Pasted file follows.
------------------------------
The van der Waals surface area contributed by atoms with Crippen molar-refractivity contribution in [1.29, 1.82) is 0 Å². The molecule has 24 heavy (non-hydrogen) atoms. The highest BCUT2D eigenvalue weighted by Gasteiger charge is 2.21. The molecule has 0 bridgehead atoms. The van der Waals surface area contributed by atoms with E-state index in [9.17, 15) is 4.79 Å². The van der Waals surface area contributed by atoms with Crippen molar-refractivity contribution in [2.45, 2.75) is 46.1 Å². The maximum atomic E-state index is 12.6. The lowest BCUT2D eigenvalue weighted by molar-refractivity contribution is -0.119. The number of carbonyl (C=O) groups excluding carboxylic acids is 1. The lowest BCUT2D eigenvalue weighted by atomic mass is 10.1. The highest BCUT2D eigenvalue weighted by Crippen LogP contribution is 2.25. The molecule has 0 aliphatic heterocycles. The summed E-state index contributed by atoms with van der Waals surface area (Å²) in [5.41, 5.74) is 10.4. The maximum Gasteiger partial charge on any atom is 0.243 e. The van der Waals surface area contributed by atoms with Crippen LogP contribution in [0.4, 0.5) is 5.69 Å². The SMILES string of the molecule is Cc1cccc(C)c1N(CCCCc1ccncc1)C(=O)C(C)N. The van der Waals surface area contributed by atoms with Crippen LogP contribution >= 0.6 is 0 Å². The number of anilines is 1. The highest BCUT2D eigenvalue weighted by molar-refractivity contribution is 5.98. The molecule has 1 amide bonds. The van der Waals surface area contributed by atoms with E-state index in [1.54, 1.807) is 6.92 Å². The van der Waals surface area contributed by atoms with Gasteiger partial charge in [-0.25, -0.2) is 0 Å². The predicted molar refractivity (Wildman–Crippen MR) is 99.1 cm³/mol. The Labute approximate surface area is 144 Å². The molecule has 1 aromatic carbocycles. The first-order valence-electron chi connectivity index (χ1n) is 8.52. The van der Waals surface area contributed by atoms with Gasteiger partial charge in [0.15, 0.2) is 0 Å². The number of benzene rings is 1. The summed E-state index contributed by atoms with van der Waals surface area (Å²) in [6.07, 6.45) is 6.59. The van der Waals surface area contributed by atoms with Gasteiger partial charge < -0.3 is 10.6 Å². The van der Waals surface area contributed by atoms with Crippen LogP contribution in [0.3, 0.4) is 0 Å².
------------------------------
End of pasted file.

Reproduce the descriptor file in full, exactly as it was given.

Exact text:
The van der Waals surface area contributed by atoms with Crippen molar-refractivity contribution in [1.29, 1.82) is 0 Å². The molecule has 24 heavy (non-hydrogen) atoms. The highest BCUT2D eigenvalue weighted by Gasteiger charge is 2.21. The molecule has 0 bridgehead atoms. The van der Waals surface area contributed by atoms with E-state index in [9.17, 15) is 4.79 Å². The van der Waals surface area contributed by atoms with Crippen molar-refractivity contribution in [2.45, 2.75) is 46.1 Å². The maximum atomic E-state index is 12.6. The lowest BCUT2D eigenvalue weighted by molar-refractivity contribution is -0.119. The number of carbonyl (C=O) groups excluding carboxylic acids is 1. The lowest BCUT2D eigenvalue weighted by atomic mass is 10.1. The highest BCUT2D eigenvalue weighted by Crippen LogP contribution is 2.25. The molecule has 0 aliphatic heterocycles. The summed E-state index contributed by atoms with van der Waals surface area (Å²) in [5.41, 5.74) is 10.4. The maximum Gasteiger partial charge on any atom is 0.243 e. The van der Waals surface area contributed by atoms with Crippen LogP contribution in [0.4, 0.5) is 5.69 Å². The SMILES string of the molecule is Cc1cccc(C)c1N(CCCCc1ccncc1)C(=O)C(C)N. The van der Waals surface area contributed by atoms with Crippen LogP contribution >= 0.6 is 0 Å². The number of anilines is 1. The highest BCUT2D eigenvalue weighted by molar-refractivity contribution is 5.98. The molecule has 1 amide bonds. The van der Waals surface area contributed by atoms with E-state index in [1.54, 1.807) is 6.92 Å². The van der Waals surface area contributed by atoms with Gasteiger partial charge in [-0.25, -0.2) is 0 Å². The predicted molar refractivity (Wildman–Crippen MR) is 99.1 cm³/mol. The Labute approximate surface area is 144 Å². The molecule has 1 aromatic carbocycles. The first-order valence-electron chi connectivity index (χ1n) is 8.52. The van der Waals surface area contributed by atoms with Gasteiger partial charge in [0.15, 0.2) is 0 Å². The number of benzene rings is 1. The summed E-state index contributed by atoms with van der Waals surface area (Å²) in [6.07, 6.45) is 6.59. The van der Waals surface area contributed by atoms with Gasteiger partial charge < -0.3 is 10.6 Å². The van der Waals surface area contributed by atoms with Crippen LogP contribution in [0.3, 0.4) is 0 Å².